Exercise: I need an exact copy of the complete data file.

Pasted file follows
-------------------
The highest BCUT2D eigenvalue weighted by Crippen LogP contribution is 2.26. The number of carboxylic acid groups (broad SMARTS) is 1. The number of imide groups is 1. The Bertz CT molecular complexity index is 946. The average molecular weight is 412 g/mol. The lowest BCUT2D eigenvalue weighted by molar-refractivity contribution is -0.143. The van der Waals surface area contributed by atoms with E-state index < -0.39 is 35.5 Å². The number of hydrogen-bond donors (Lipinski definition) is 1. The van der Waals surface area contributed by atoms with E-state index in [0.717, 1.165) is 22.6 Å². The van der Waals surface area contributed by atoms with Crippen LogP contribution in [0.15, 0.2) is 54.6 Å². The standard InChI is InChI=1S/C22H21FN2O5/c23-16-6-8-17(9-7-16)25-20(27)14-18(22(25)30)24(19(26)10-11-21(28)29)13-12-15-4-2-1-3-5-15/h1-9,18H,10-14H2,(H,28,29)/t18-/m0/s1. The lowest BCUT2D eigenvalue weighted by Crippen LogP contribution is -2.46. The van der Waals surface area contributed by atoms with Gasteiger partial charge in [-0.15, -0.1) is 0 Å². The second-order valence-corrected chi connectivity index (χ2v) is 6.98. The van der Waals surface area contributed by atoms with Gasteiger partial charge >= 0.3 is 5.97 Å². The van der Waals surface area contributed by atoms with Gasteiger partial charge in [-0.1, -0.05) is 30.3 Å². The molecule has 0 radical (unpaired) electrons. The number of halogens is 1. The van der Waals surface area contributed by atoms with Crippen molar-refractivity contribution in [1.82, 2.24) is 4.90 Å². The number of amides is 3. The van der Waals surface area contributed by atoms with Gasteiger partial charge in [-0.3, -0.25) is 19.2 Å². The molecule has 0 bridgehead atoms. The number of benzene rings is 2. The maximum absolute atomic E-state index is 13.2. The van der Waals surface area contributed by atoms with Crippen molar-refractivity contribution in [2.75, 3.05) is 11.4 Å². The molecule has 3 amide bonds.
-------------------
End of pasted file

The highest BCUT2D eigenvalue weighted by Crippen LogP contribution is 2.26. The number of carboxylic acid groups (broad SMARTS) is 1. The number of imide groups is 1. The Bertz CT molecular complexity index is 946. The average molecular weight is 412 g/mol. The lowest BCUT2D eigenvalue weighted by molar-refractivity contribution is -0.143. The van der Waals surface area contributed by atoms with E-state index < -0.39 is 35.5 Å². The number of hydrogen-bond donors (Lipinski definition) is 1. The van der Waals surface area contributed by atoms with E-state index in [0.717, 1.165) is 22.6 Å². The van der Waals surface area contributed by atoms with Crippen LogP contribution in [0.15, 0.2) is 54.6 Å². The standard InChI is InChI=1S/C22H21FN2O5/c23-16-6-8-17(9-7-16)25-20(27)14-18(22(25)30)24(19(26)10-11-21(28)29)13-12-15-4-2-1-3-5-15/h1-9,18H,10-14H2,(H,28,29)/t18-/m0/s1. The lowest BCUT2D eigenvalue weighted by Crippen LogP contribution is -2.46. The van der Waals surface area contributed by atoms with Gasteiger partial charge in [-0.15, -0.1) is 0 Å². The second-order valence-corrected chi connectivity index (χ2v) is 6.98. The van der Waals surface area contributed by atoms with Gasteiger partial charge >= 0.3 is 5.97 Å². The van der Waals surface area contributed by atoms with Gasteiger partial charge in [-0.1, -0.05) is 30.3 Å². The molecule has 0 radical (unpaired) electrons. The number of halogens is 1. The van der Waals surface area contributed by atoms with Crippen molar-refractivity contribution in [1.82, 2.24) is 4.90 Å². The number of amides is 3. The van der Waals surface area contributed by atoms with Gasteiger partial charge in [-0.3, -0.25) is 19.2 Å². The molecule has 0 bridgehead atoms. The number of benzene rings is 2. The maximum absolute atomic E-state index is 13.2. The van der Waals surface area contributed by atoms with Crippen molar-refractivity contribution in [2.75, 3.05) is 11.4 Å². The molecule has 3 amide bonds.